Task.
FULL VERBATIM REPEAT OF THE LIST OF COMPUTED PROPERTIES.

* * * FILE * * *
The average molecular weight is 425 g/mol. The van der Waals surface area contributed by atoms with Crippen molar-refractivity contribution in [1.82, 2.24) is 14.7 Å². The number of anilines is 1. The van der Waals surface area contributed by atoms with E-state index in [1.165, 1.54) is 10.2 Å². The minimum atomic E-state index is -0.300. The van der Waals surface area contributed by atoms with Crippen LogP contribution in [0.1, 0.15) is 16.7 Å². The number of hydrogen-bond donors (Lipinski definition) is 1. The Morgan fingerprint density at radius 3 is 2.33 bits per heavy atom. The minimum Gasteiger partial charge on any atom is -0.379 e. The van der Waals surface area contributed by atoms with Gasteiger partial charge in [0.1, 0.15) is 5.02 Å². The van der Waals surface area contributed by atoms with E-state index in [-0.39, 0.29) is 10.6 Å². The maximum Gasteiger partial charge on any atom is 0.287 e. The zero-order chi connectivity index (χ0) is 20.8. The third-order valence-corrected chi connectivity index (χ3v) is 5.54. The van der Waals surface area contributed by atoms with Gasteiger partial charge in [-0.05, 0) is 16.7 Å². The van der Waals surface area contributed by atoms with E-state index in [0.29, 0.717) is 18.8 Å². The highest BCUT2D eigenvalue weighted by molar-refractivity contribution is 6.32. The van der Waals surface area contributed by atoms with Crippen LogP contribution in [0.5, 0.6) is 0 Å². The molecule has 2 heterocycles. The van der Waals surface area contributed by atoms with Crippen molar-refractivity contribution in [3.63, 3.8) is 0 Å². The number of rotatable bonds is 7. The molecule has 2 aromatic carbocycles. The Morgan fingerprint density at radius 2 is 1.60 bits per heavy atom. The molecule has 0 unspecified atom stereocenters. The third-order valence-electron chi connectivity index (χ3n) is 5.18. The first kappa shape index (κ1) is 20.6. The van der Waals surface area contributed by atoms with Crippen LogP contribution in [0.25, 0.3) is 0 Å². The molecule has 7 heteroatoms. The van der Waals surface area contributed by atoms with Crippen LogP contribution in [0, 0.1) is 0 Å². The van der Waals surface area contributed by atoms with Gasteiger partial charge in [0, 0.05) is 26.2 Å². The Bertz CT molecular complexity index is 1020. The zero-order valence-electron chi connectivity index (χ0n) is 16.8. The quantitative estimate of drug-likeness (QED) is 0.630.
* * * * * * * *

The average molecular weight is 425 g/mol. The van der Waals surface area contributed by atoms with Crippen molar-refractivity contribution in [1.82, 2.24) is 14.7 Å². The number of anilines is 1. The van der Waals surface area contributed by atoms with E-state index in [1.165, 1.54) is 10.2 Å². The minimum atomic E-state index is -0.300. The van der Waals surface area contributed by atoms with Crippen LogP contribution in [0.1, 0.15) is 16.7 Å². The number of hydrogen-bond donors (Lipinski definition) is 1. The Morgan fingerprint density at radius 3 is 2.33 bits per heavy atom. The minimum Gasteiger partial charge on any atom is -0.379 e. The van der Waals surface area contributed by atoms with Gasteiger partial charge in [0.1, 0.15) is 5.02 Å². The van der Waals surface area contributed by atoms with E-state index in [-0.39, 0.29) is 10.6 Å². The maximum Gasteiger partial charge on any atom is 0.287 e. The zero-order chi connectivity index (χ0) is 20.8. The third-order valence-corrected chi connectivity index (χ3v) is 5.54. The van der Waals surface area contributed by atoms with Gasteiger partial charge in [-0.05, 0) is 16.7 Å². The van der Waals surface area contributed by atoms with E-state index in [0.29, 0.717) is 18.8 Å². The highest BCUT2D eigenvalue weighted by molar-refractivity contribution is 6.32. The van der Waals surface area contributed by atoms with Crippen LogP contribution in [0.5, 0.6) is 0 Å². The molecule has 2 heterocycles. The van der Waals surface area contributed by atoms with Crippen molar-refractivity contribution in [3.63, 3.8) is 0 Å². The number of rotatable bonds is 7. The molecule has 2 aromatic carbocycles. The Morgan fingerprint density at radius 2 is 1.60 bits per heavy atom. The molecule has 0 unspecified atom stereocenters. The third-order valence-electron chi connectivity index (χ3n) is 5.18. The first kappa shape index (κ1) is 20.6. The van der Waals surface area contributed by atoms with Crippen LogP contribution in [0.25, 0.3) is 0 Å². The molecule has 7 heteroatoms. The van der Waals surface area contributed by atoms with Crippen LogP contribution in [0, 0.1) is 0 Å². The van der Waals surface area contributed by atoms with Gasteiger partial charge in [0, 0.05) is 26.2 Å². The Bertz CT molecular complexity index is 1020. The zero-order valence-electron chi connectivity index (χ0n) is 16.8. The quantitative estimate of drug-likeness (QED) is 0.630.